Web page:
There appears to be movement toward lessening the influence of lawyers when it comes to condominium corporation matters.
The process of having condominium corporations represented by a lawyer, and another lawyer representing the other party, is expensive and a cause of conflict. Lawyers benefit financially regardless of who wins. The system is designed such that there is typically a winner and loser while both parties pay lawyers for services. Opportunities for compromise are reduced when a winner and loser are determined by the process.
Advice and guidance by lawyers are necessary when it comes to legal matters. When it comes to community, this advice and guidance can lead to increased conflict between boards and the owners they represent.
The Auditor General’s Value-for-Money Audit: Condominium Oversight in Ontario (2020) notes that “condo owners are not on a level playing field with condo boards at the Tribunal.” In appearances of cases heard by the Condominium Authority Tribunal (CAT), condo owners were self-represented 84 percent of the time. Corporations were represented by a lawyer 91 percent of the time. Also, in 2020, CAT expanded on the issues they are prepared to hear.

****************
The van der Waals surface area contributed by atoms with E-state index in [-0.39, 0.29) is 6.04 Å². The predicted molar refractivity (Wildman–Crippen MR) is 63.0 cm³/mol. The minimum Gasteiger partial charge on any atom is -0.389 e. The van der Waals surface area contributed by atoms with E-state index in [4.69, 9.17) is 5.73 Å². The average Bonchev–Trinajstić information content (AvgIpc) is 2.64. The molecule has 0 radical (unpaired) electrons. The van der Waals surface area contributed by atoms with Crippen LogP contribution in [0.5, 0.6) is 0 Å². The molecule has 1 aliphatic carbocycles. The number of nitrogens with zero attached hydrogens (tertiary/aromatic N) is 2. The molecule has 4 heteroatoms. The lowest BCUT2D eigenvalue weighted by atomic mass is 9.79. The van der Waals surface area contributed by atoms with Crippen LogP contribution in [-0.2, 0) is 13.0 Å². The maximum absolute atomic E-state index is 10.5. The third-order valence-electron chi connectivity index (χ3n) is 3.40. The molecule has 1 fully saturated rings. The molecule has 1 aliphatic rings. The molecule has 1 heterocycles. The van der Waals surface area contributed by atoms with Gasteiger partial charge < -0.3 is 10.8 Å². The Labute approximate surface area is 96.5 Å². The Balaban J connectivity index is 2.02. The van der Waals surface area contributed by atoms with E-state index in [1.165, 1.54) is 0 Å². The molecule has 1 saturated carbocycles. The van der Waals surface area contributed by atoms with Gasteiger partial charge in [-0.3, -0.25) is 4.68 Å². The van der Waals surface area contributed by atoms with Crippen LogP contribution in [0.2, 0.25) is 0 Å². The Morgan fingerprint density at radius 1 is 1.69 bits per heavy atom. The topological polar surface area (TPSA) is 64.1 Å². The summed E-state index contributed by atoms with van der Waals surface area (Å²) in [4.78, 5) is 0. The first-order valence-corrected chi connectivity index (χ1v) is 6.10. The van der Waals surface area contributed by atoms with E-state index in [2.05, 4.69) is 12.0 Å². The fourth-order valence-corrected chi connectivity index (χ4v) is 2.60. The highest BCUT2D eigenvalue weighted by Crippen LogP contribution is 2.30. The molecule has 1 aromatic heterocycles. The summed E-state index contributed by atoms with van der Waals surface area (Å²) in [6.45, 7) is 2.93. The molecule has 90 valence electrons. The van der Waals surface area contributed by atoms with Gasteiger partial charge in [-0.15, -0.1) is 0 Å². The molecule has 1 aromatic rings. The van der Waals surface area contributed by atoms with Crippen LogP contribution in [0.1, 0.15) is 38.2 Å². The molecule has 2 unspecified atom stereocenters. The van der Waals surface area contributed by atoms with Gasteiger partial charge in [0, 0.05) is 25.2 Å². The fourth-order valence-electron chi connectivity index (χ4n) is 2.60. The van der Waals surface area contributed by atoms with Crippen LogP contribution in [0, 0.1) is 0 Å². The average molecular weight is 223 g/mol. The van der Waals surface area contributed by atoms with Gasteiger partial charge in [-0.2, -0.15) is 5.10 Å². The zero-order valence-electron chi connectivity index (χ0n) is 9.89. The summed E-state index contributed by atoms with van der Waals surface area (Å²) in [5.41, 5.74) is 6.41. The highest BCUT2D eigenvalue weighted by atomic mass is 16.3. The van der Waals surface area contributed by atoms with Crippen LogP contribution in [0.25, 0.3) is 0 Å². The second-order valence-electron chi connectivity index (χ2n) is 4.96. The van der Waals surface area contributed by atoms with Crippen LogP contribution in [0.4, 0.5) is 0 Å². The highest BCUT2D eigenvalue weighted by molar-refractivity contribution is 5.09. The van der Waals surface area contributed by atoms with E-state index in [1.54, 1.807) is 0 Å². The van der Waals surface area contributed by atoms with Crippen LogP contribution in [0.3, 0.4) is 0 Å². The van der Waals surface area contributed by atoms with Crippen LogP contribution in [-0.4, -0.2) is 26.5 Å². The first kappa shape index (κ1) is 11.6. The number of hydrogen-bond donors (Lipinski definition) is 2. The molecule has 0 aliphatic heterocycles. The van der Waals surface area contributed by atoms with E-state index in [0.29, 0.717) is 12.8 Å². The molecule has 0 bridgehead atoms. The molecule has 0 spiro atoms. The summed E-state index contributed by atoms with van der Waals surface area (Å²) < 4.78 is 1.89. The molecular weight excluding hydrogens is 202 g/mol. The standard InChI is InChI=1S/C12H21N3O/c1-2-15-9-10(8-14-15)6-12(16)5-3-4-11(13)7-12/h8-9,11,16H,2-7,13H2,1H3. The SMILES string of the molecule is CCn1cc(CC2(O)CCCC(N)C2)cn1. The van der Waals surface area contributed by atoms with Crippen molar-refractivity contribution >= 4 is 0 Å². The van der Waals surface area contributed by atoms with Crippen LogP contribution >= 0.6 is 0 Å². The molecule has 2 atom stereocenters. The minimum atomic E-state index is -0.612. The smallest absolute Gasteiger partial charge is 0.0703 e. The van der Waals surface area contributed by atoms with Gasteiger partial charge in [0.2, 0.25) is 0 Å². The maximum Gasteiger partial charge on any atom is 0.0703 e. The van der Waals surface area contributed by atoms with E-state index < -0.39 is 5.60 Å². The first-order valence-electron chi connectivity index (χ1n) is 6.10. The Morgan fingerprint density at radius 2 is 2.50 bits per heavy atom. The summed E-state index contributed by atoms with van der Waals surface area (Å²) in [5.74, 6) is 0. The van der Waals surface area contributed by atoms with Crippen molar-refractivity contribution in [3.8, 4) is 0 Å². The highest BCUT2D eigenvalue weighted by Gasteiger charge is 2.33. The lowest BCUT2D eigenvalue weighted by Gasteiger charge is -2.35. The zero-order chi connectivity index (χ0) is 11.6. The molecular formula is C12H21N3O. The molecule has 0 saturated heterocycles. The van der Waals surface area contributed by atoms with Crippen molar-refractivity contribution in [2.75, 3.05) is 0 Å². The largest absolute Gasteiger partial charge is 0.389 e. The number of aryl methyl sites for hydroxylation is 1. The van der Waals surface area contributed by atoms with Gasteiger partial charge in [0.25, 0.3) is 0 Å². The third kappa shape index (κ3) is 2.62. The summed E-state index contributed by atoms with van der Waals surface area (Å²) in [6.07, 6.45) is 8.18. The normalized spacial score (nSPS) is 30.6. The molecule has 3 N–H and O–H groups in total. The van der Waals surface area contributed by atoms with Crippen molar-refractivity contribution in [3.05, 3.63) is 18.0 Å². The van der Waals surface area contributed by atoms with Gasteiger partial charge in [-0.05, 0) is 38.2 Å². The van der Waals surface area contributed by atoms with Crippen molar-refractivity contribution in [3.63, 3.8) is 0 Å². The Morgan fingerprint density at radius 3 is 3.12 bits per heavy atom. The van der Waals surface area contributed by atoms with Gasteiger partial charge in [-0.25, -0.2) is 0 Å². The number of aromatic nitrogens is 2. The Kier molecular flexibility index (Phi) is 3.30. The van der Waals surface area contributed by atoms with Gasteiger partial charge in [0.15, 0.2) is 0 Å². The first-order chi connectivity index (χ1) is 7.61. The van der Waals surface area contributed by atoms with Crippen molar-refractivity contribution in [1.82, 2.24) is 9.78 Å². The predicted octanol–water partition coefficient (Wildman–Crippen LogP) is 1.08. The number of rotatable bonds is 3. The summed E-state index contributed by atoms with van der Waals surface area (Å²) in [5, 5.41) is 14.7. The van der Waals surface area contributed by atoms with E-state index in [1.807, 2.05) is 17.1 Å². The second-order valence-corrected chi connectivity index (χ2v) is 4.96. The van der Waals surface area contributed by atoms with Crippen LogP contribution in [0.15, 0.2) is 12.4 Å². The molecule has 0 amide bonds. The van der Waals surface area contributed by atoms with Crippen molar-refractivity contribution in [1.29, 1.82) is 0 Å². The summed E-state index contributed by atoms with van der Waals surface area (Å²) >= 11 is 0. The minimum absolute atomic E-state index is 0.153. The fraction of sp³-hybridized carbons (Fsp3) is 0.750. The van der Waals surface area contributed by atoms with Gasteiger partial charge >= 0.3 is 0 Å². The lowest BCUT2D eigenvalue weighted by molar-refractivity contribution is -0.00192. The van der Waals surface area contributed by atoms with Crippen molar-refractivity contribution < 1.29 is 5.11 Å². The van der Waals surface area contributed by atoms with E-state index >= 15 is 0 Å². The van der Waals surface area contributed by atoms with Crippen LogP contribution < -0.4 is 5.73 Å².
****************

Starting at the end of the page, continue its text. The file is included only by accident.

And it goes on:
CAT was envisioned as a tribunal not requiring participation of legal counsel. Through their approach, rulings and internal changes they appear to be trying to improve dispute resolution while reducing community conflict and cost.
Condominium Authority of Ontario (CAO) appears to be making changes to better represent condo owners and residents that pay for its operation by reducing the influence of external interest groups which includes lawyers. In 2020, four Condominium Authority of Ontario directors resigned citing “recent conflict of interest and governance concerns”.
These changes appear to be part of an ongoing process to better support condominium owners.